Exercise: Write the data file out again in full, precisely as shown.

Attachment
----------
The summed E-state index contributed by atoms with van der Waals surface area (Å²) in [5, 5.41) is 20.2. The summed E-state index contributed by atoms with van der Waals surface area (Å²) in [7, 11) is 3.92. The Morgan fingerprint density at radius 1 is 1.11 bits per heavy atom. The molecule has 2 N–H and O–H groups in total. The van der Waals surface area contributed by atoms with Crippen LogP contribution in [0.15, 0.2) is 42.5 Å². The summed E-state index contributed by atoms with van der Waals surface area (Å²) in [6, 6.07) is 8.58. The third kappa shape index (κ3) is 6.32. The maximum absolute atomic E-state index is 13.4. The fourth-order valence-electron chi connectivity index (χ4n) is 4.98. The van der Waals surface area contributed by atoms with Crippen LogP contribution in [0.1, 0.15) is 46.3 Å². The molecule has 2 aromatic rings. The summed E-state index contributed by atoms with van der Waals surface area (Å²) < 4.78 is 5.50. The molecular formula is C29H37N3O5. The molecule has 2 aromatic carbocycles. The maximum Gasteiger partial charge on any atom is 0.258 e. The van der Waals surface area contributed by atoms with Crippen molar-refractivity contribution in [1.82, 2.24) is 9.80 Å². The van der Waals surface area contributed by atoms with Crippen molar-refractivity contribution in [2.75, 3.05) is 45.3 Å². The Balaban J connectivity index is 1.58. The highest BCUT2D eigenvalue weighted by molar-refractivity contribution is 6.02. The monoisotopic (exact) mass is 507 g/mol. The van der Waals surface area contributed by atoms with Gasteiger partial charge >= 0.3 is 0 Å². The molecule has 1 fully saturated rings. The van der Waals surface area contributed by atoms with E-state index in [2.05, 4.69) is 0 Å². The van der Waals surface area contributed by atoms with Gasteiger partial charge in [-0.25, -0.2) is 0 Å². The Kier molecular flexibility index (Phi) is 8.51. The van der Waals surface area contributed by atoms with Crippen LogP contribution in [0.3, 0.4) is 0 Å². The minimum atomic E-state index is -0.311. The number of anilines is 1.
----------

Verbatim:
The summed E-state index contributed by atoms with van der Waals surface area (Å²) in [5, 5.41) is 20.2. The summed E-state index contributed by atoms with van der Waals surface area (Å²) in [7, 11) is 3.92. The Morgan fingerprint density at radius 1 is 1.11 bits per heavy atom. The molecule has 2 N–H and O–H groups in total. The van der Waals surface area contributed by atoms with Crippen LogP contribution in [0.15, 0.2) is 42.5 Å². The summed E-state index contributed by atoms with van der Waals surface area (Å²) in [6, 6.07) is 8.58. The third kappa shape index (κ3) is 6.32. The maximum absolute atomic E-state index is 13.4. The fourth-order valence-electron chi connectivity index (χ4n) is 4.98. The van der Waals surface area contributed by atoms with Crippen LogP contribution in [0.1, 0.15) is 46.3 Å². The molecule has 2 aromatic rings. The summed E-state index contributed by atoms with van der Waals surface area (Å²) < 4.78 is 5.50. The molecular formula is C29H37N3O5. The molecule has 2 aromatic carbocycles. The maximum Gasteiger partial charge on any atom is 0.258 e. The van der Waals surface area contributed by atoms with Crippen molar-refractivity contribution in [1.82, 2.24) is 9.80 Å². The van der Waals surface area contributed by atoms with Crippen molar-refractivity contribution in [2.75, 3.05) is 45.3 Å². The Balaban J connectivity index is 1.58. The highest BCUT2D eigenvalue weighted by molar-refractivity contribution is 6.02. The monoisotopic (exact) mass is 507 g/mol. The van der Waals surface area contributed by atoms with Gasteiger partial charge >= 0.3 is 0 Å². The molecule has 1 fully saturated rings. The van der Waals surface area contributed by atoms with E-state index in [2.05, 4.69) is 0 Å². The van der Waals surface area contributed by atoms with Gasteiger partial charge in [-0.25, -0.2) is 0 Å². The Kier molecular flexibility index (Phi) is 8.51. The van der Waals surface area contributed by atoms with Crippen LogP contribution in [0.3, 0.4) is 0 Å². The minimum atomic E-state index is -0.311. The number of anilines is 1.